The Mesopotamian Background Of The Tower Of Babel Account And Its Implications -- By: John H. Walton
BBR 5:1 (1995) p. 155
The Mesopotamian Background Of The Tower Of Babel Account And Its Implications
Moody Bible Institute
This paper investigates the history of ziggurats and brick making as well as the settlement patterns and development of urbanization in southern Mesopotamia. Gen 11:1-9 is interpreted in light of this information, and the conclusion reached is that the tower, as a ziggurat, embodied the concepts of pagan polytheism as it developed in the early stages of urbanization. Yahweh took offense at this distorted concept of deity and put a stop to the project. The account is seen against the backdrop of the latter part of the fourth millennium in the late Uruk phase.
Key Words: ziggurat, Tower of Babel, Mesopotamia, Gen. 11:1-9
The familiar story of the building of the Tower and City of Babel is found in Gen 11:1-9. From the initial setting given for the account, on the plain of Shinar, to the final lines where the city is identified with Babel, it is clear that the events recorded took place in southern Mesopotamia.1 It is this southern Mesopotamian backdrop that provides the basis for studying the account in light of what is known of the culture and history of Mesopotamia. One of the immediate results of that perspective is firm conviction that the tower that figures predominantly in the narrative is to be identified as a ziggurat. This is easily concluded from the importance that the ziggurat had in the civilizations of southern Mesopotamia from the earliest development of urbanized life to the high political reaches of the Neo-Babylonian Empire. It is common for the ziggurat to be of central importance in city planning. The frequent objection that the Hebrew term מִגְדָּל. (migdāl) is used primarily in military contexts or as a watch tower, but never used of a ziggurat, is easily addressed on three fronts.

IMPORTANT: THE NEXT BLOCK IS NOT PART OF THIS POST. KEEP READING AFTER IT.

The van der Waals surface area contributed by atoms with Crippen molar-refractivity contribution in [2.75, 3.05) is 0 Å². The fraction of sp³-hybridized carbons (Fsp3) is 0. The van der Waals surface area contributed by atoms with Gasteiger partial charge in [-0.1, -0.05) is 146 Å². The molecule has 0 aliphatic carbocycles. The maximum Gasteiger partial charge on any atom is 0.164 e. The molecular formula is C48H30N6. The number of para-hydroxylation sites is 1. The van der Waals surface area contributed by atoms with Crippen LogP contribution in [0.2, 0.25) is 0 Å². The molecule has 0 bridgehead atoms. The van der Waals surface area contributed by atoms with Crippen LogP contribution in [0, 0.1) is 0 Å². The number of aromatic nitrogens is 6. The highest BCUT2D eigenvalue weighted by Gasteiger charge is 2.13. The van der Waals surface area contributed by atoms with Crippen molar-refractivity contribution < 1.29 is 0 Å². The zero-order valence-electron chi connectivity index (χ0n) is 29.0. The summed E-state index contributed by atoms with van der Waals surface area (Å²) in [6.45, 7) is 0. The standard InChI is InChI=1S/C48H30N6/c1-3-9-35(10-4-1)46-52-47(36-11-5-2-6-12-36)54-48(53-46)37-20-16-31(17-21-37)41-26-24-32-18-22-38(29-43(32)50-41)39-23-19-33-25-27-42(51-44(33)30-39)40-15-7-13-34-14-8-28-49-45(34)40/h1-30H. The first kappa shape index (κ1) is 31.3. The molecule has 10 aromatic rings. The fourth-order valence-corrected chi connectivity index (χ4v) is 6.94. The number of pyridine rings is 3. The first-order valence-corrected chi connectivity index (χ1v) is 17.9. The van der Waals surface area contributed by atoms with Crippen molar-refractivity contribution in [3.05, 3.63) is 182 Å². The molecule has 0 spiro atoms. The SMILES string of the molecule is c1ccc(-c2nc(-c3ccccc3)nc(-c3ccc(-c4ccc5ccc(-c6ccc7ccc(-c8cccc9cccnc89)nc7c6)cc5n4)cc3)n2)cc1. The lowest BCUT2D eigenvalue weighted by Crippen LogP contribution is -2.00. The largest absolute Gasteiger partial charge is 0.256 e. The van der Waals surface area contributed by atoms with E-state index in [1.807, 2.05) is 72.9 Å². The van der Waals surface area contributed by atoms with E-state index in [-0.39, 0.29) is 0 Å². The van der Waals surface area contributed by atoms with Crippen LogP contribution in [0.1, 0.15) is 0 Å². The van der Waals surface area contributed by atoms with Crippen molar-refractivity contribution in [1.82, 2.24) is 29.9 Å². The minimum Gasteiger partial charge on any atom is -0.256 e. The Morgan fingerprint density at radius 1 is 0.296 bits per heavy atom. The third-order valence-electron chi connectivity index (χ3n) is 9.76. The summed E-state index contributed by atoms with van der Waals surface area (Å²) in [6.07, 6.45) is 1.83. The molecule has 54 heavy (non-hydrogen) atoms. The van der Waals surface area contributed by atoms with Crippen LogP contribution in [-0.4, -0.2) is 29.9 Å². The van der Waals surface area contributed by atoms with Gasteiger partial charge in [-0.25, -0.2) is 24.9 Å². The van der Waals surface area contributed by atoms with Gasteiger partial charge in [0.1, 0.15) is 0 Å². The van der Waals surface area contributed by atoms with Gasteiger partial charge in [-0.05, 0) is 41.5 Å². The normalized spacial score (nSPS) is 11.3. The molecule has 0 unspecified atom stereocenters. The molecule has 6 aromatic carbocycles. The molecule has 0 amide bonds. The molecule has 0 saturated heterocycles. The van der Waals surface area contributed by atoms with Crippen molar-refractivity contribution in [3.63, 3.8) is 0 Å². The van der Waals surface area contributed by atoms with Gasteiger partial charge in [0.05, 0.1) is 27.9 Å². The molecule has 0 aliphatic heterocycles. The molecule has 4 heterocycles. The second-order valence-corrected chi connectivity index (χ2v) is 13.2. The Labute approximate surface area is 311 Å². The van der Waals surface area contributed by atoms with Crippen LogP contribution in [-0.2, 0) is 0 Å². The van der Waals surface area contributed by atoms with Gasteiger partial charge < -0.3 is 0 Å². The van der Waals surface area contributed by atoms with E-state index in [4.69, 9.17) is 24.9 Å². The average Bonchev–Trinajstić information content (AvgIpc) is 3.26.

BBR 5:1 (1995) p. 156
1. We do not expect to see the term מִגְדָּל (migdāl) used of ziggurats in Hebrew because the Israelites did not have ziggurats.
2. We do not expect the Israelites to have a ready term for ziggurats because ziggurats were not a part of the Israelite culture.
3. Given the absence of a term in Hebrew, we would expect them to either borrow the word if they had to talk about them, use a suitable existing term, or devise a word. To call the ziggurat a tower is not inaccurate, and as a matter of fact, the...
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